I have observed that CIOs are usually hesitant to go toe-to-toe against a regulator or an auditor. One of the major issues is that a lot of times, after reviewing a risk assessment, we are operating from purely intuition. It is important that you take a rigorous approach to preparing for these discussions by combining intuition with critical thinking and rationale.
By using your own intuition in combination with critically thinking through complex problems, you are able to develop a defensible argument. You are now able to validate surface assumptions and estimates before presenting, and placing information before auditors.
Just having the framework for discussing and debating topics with your auditor is extremely valuable. There are a few tools and tricks I want to share with you that will help you to better prepare a defensible argument that is backed with rigor, critical thinking, and logic. It can be very powerful to go before authorities this way, and I want to be able to help you do this.
I want to introduce you to the FAIR Institute. This organization was established by forward thinking innovative IT leaders to “establish and promote information risk management best practices that empower risk professionals to collaborate with their business partners on achieving the right balance between protecting the organization and running the business.” This powerful mission statement is made clear the second you visit the FAIR Institute website. FAIR Institute is an entire ecosystem filled with educational materials and individuals who are dedicated to do exactly what their mission statement claims.
I had the Chairman and Founder of the company, Jack Jones, on my Podcast series earlier this year, and we discussed the FAIR framework. I highly suggest that you read extensively about this model in the book Measuring and Managing Information Risk: A FAIR Approach, co-written by Jones. In the meantime, stay right here to learn a bit about some key concepts from the book.
The FAIR model is so valuable because it provides an entire framework for understanding, managing, and prioritizing information security risk. Every organization’s risk summary includes the top 10 risks that the business is facing. These risks include cybercriminals, social engineering, change management, mobile media, cloud computing, etc. If you look at the broad range of risks you’re dealing with, it’s like comparing apples to oranges. How do we categorize and prioritize these risks? The FAIR Institute Blog has an ongoing 5 part post dedicated to this topic. The way that many organizations go about managing and identifying their top 10 risks is a huge problem. We cannot expect to mature if we can’t get a fundamental nomenclature correct.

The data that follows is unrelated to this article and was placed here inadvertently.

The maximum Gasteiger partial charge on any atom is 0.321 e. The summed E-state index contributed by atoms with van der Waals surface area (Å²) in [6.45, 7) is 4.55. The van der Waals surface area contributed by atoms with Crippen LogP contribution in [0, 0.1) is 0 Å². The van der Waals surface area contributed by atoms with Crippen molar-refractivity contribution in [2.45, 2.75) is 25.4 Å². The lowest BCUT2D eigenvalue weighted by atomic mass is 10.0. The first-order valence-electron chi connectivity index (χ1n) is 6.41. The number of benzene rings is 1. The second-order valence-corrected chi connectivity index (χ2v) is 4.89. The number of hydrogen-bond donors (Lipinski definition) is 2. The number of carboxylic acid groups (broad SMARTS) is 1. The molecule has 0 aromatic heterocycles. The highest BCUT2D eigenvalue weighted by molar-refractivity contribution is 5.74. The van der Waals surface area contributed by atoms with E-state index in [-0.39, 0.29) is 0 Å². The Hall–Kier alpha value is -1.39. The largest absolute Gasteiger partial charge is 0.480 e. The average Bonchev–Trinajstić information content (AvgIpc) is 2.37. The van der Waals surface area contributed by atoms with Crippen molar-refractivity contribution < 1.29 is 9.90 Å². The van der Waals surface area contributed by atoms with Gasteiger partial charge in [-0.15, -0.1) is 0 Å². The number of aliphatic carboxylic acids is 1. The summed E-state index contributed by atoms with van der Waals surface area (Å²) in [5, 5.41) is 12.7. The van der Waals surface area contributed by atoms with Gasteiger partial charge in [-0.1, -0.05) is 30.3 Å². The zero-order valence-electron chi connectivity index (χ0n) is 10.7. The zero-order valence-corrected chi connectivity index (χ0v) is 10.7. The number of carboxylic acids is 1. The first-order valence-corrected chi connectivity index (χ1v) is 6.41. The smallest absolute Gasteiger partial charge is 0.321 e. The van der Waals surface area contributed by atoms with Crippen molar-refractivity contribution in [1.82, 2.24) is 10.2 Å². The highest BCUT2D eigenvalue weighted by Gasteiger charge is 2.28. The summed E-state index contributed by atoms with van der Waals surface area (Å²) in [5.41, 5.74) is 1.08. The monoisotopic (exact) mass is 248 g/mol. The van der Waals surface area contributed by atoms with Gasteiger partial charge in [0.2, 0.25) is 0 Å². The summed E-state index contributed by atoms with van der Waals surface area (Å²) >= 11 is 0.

The best way to manage these types of risk assessments is by really analyzing each individual risk, so we can understand the potential loss scenarios involved with them, and the potential revenue impact. The FAIR model emphasizes the use of taxonomy: breaking down and categorizing each individual risk in a way that clearly distinguishes one from another.
The best way to do this is by creating one list for your top loss scenarios; the risks that really have the potential to do the most major damage, and a separate list for what is called controlled efficiencies. This second list should be made up of your more common risk items that come from your top 10 list. Once you have created the two separate lists, you can identify which controlled efficiencies are contributing to your top loss scenarios. You are now able to determine which risks you should really be hitting hard. This method of breaking down each of the risks into separate categories really strengthens your understanding of your overall risk environment. Typical top 10 lists are basically a list of misinformation, because there’s no way to distinguish between the heavy hitters, and the underlying risks that are leading to them.
By following the FAIR approach, you eliminate the grey areas, and are able to better prepare a defensible argument that your auditor won’t be able to refute. Next time you have the chance, don’t be afraid to go toe-to-toe with your auditor.
Bill Murphy is the founder in 2001 of RedZone Technologies, a world class IT Security Assessment company. RedZone helps you combat auditors and others who may be preying on your perceived weaknesses. The team at RedZone are experts at turning perceived audit vulnerabilities into offensive advantages.
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